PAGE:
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One of the other benefits of cryptocurrencies is that they are decentralized. What that means is that the blockchains (think computer servers) that cryptocurrencies run on are independently controlled and operated. There isn’t one central entity that controls all of them, so if one goes down, the network just routes around it.

That also means that there isn’t a central point of authority that, like Visa or PayPal, that can arbitrarily cancel accounts because of politics. With Bitcoin or TUSC, there isn’t a way for any of the creators to stop a person from sending a payment across the network.

Being financially de-platformed has been a huge problem for business owners in the 2A industry since Operation Chokepoint began in 2013. Since then, the PayPals and other financial institutions of the world have become more and more hostile to honest 2A business owners, shutting many off from financial services and leaving them no way to process online and in some cases, in person payments.

Cryptocurrencies are still very new, but they can serve as a continuity-of-business insurance policy for businesses that are at risk for being financially de-platformed.

 

Read part two in this series here

This is the first of a five-part series on cryptocurrencies as well as their uses benefits for the Second Amendment community. Read part two here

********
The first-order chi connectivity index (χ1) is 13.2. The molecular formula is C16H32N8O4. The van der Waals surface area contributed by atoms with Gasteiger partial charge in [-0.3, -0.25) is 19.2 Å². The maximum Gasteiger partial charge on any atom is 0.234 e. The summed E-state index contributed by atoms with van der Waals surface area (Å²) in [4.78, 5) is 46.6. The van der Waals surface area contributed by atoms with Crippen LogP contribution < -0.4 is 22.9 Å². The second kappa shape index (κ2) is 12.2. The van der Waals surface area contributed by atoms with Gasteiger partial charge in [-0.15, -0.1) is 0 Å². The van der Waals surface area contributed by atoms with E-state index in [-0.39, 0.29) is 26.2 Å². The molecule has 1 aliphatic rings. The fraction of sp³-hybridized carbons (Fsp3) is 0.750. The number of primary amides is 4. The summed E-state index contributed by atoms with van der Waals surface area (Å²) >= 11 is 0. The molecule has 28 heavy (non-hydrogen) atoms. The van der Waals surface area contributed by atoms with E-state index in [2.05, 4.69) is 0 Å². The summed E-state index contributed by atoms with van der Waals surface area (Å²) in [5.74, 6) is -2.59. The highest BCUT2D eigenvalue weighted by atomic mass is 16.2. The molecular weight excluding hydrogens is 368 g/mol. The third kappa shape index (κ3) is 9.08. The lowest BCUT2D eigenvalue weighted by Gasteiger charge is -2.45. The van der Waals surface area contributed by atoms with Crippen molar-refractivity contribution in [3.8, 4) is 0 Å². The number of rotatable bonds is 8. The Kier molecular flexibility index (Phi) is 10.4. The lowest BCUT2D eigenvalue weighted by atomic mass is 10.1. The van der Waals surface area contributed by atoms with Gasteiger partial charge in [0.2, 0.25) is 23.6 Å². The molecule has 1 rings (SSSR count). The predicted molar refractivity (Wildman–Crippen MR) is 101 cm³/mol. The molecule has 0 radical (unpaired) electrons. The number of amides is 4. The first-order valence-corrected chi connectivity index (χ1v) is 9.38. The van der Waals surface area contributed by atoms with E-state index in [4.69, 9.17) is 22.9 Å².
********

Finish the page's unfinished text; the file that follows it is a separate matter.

Rob McNealy is an entrepreneur, 2A supporter and co-founder of TUSC, a 2A-friendly crypto payments and NFT project, and Krappy Art, an NFT and digital art collective. Rob lives in the Salt Lake City area with his wife, four kids and their ferocious guard doodle. You can listen to his podcast or follow him on Minds and Twitter.

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58 COMMENTS

  1. this “mark of the beast” nonsense appllied to just bout anything government does is crazy. NOTHING we see or know today cn possibly be that “mark of the beast”. Here is why:

    the greek word in the scriptural accounts which is translated into “mark” in english means always and only a very visible mark, such as a tattoo, brand, scar, easily seen by anyone being near the person marked. Thus it cannot be an injection, chip, graphene, cryptocyrrency. I cannot see ANY of those things if YOU have it. Thus they are NOT

    Next, what is “the beast”? That term was universallly used throughout the Roman world (which stratched from Sctoland to North Afria, and from Gibraltar to the eastern shores of the Black and Caspian seas. Fifteen illion square miles of territory dominated by the roman government. More specifically, the nasty corrupt perverted Romn governor Nero Caesar is commmonly known as “the beast” Note that John, in his Apocalypse declares “the beast” has a number, and that same number applies to the specific emperor at tht e time, Nero Caesar. Thos both are synonimous.